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Encinitas students tour Palm Springs wind farm

Students visited the site of Project Wagner in Palm Springs.
Students visited the site of Project Wagner in Palm Springs.
( / Matthew Decking.)

Sixth-grade students at Encinitas Country Day School had a rare opportunity to learn about renewable wind energy last week when they took a field trip to a Palm Springs wind farm.

The students visited the site of Project Wagner, a duo of Vestas V90 wind turbines owned by San Diego-based BayWa r.e. Wind, LLC.

Two BayWa employees, Assistant Office Manager Ezaree Doroliat and Elliot Thorbrogger, drove from San Diego to host the experience. BayWa has multiple projects in the United States, including locations in New Mexico, Texas, and Project Wagner in Palm Springs.

For the students from Mr. Decking and Mrs. McBride’s classes, who have been learning about renewable and non-renewable energy since November, visiting the turbines was an exciting way to see the future of local wind energy in action. As a gift for BayWa, the students brought artworks depicting a wind farm. Field trips to local energy suppliers are an annual tradition for Mr. Decking’s class, which visited the San Onofre Nuclear Generating Station before it was closed.

The Project Wagner turbines are among the tallest and most sophisticated models in the Palm Springs area, and have been in place since 2012. They have a blade diameter of 90 meters, close to the length of a football field, and stand 80 meters tall at the hub where the blades meet. The class promptly used this information to work out the area and circumference of the path that they carve through the air.

Standing in the shadow of a turbine, the students listened to BayWa’s Asset Manager Elliot Thorbrogger describe how the turbines work. The newest turbines being used in the area, the Vestas V90 models are self-regulating. Using a sophisticated system of sensors and computer monitoring, they can start up when wind speeds are optimal and shut down when wind speeds exceed safe levels below 25 meters per second.

When the anemometer that monitors wind speed and direction detects feasible wind speeds, the turbine rotor yaws into the wind. The turbine’s three blades can be individually pitched at angles up to a rotation of 90 degrees to optimize power output. A gearbox steps up the revolutions per minute of the rotor shaft to sufficiently high rpms to drive the generator, which then produces enough power to push to the grid.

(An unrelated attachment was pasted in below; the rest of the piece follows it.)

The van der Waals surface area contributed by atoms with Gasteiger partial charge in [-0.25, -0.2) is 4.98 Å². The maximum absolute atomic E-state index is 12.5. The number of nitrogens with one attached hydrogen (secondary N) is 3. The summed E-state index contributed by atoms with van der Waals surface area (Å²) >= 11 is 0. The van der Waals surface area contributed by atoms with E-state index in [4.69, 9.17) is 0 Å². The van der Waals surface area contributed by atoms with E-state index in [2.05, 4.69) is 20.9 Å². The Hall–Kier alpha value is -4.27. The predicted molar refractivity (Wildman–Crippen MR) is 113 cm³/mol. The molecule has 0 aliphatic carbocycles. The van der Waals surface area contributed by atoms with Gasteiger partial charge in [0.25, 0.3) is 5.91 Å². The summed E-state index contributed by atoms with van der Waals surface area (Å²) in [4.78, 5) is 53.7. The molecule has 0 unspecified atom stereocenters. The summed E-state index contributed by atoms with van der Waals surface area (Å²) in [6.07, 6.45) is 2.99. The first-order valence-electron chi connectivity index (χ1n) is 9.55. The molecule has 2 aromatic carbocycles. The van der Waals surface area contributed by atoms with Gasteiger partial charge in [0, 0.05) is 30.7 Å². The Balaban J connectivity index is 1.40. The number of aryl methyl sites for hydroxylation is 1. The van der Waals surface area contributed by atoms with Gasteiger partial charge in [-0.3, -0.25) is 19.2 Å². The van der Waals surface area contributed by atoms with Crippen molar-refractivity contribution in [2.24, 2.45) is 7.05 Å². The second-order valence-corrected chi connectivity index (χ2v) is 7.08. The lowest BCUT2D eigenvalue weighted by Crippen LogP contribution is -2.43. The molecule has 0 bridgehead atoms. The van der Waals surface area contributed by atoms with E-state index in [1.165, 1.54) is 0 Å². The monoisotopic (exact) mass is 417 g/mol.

When operating at peak capacity, the duo generate 6MW, enough power in one hour to supply 100 homes for one month. For Elliot, his involvement in wind energy is particularly satisfying. “It’s something that you can hang your hat up at the end of the day and be happy about.”

While the students discussed questions like what is wind, and why the Coachella Valley is a good location for windy conditions, smaller groups toured inside the turbine towers. They were met by Vestas technicians Curtis Holt and Jaber Sulieman, who discussed the construction and maintenance of the turbines.

Though staggeringly large and weighing approximately 30 tons, one turbine can be erected in only five or six days with a full team. Their yearly service takes two to three technicians a full week. To enter the turbine tower, you climb a flight of metal stairs and step through a curved door, then look up to a small circle of sky at the peak. Beside a metal service ladder with a climb assist safety system, a black cable as thick as your wrist carries up to 30,000 volts underground to feed the grid.

Though wind power and the renewable energy sector have attracted controversy, the trip gave the students the chance to observe firsthand and to form their own opinions. They compared the power generated by the duo of turbines to the 20,000 MW/hr capacity of San Onofre, and conceded that wind power seems less efficient than other forms of energy. However, there are tradeoffs that the students were also aware of. Many of them had the opinion that in the long run, renewable energy is better for the environment than non-renewable resources.

Comments from the students included “Our world is so delicate, we have to be very selective with the types of energy we use,” and “It seems ridiculous that we aren’t able to use more wind energy than we currently are.” One student stated, “We have to make a choice between what we value more, our economy or our environment.”

Several students said that the experience made them consider how different types of energy resources create an impact on our world. Many class members found the wind farm visit prompted them to think about the limited extent of our natural resources, and to ponder what values we should have about energy production in the future.

Though opinions on our energy future differ, the class members all shared the thrill of getting close to these massive turbines, and of climbing inside them.

All the students of Mr. Decking and Mrs. McBride’s classes would like to extend their deep appreciation to Ezaree, Elliot, Curtis and Jaber, for their generosity with their time and knowledge.


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